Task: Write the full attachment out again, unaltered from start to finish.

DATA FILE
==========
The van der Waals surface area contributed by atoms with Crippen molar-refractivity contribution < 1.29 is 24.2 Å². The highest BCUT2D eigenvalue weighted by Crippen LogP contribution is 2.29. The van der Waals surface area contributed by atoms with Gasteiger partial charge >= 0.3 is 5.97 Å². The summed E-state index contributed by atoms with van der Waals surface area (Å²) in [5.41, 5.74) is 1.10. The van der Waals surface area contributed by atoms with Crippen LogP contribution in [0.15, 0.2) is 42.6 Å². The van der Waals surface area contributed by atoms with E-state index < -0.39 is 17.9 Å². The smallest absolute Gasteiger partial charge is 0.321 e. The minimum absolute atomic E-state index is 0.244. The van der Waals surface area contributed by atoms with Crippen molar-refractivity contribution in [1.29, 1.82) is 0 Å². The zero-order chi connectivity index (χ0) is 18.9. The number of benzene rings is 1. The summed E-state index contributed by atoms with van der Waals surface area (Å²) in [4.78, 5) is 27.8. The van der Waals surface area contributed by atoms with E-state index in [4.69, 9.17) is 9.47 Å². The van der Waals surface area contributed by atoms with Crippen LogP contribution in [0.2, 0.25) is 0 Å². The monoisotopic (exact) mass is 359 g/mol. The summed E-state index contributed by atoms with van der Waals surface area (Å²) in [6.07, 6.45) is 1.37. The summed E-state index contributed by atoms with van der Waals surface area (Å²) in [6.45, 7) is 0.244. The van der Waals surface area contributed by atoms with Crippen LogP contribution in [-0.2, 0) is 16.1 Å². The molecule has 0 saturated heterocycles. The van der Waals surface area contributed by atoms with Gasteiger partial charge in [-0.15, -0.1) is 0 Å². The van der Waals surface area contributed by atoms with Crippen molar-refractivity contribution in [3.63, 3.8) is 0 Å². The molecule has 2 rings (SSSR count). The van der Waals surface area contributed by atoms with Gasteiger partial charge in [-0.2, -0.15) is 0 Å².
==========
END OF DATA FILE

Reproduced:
The van der Waals surface area contributed by atoms with Crippen molar-refractivity contribution < 1.29 is 24.2 Å². The highest BCUT2D eigenvalue weighted by Crippen LogP contribution is 2.29. The van der Waals surface area contributed by atoms with Gasteiger partial charge >= 0.3 is 5.97 Å². The summed E-state index contributed by atoms with van der Waals surface area (Å²) in [5.41, 5.74) is 1.10. The van der Waals surface area contributed by atoms with Crippen LogP contribution in [0.15, 0.2) is 42.6 Å². The van der Waals surface area contributed by atoms with E-state index < -0.39 is 17.9 Å². The smallest absolute Gasteiger partial charge is 0.321 e. The minimum absolute atomic E-state index is 0.244. The van der Waals surface area contributed by atoms with Crippen molar-refractivity contribution in [1.29, 1.82) is 0 Å². The zero-order chi connectivity index (χ0) is 18.9. The number of benzene rings is 1. The summed E-state index contributed by atoms with van der Waals surface area (Å²) in [4.78, 5) is 27.8. The van der Waals surface area contributed by atoms with E-state index in [4.69, 9.17) is 9.47 Å². The van der Waals surface area contributed by atoms with Crippen LogP contribution in [0.2, 0.25) is 0 Å². The monoisotopic (exact) mass is 359 g/mol. The summed E-state index contributed by atoms with van der Waals surface area (Å²) in [6.07, 6.45) is 1.37. The summed E-state index contributed by atoms with van der Waals surface area (Å²) in [6.45, 7) is 0.244. The van der Waals surface area contributed by atoms with Crippen LogP contribution in [-0.2, 0) is 16.1 Å². The molecule has 0 saturated heterocycles. The van der Waals surface area contributed by atoms with Gasteiger partial charge in [-0.15, -0.1) is 0 Å². The van der Waals surface area contributed by atoms with Crippen molar-refractivity contribution in [3.63, 3.8) is 0 Å². The molecule has 2 rings (SSSR count). The van der Waals surface area contributed by atoms with Gasteiger partial charge in [-0.2, -0.15) is 0 Å².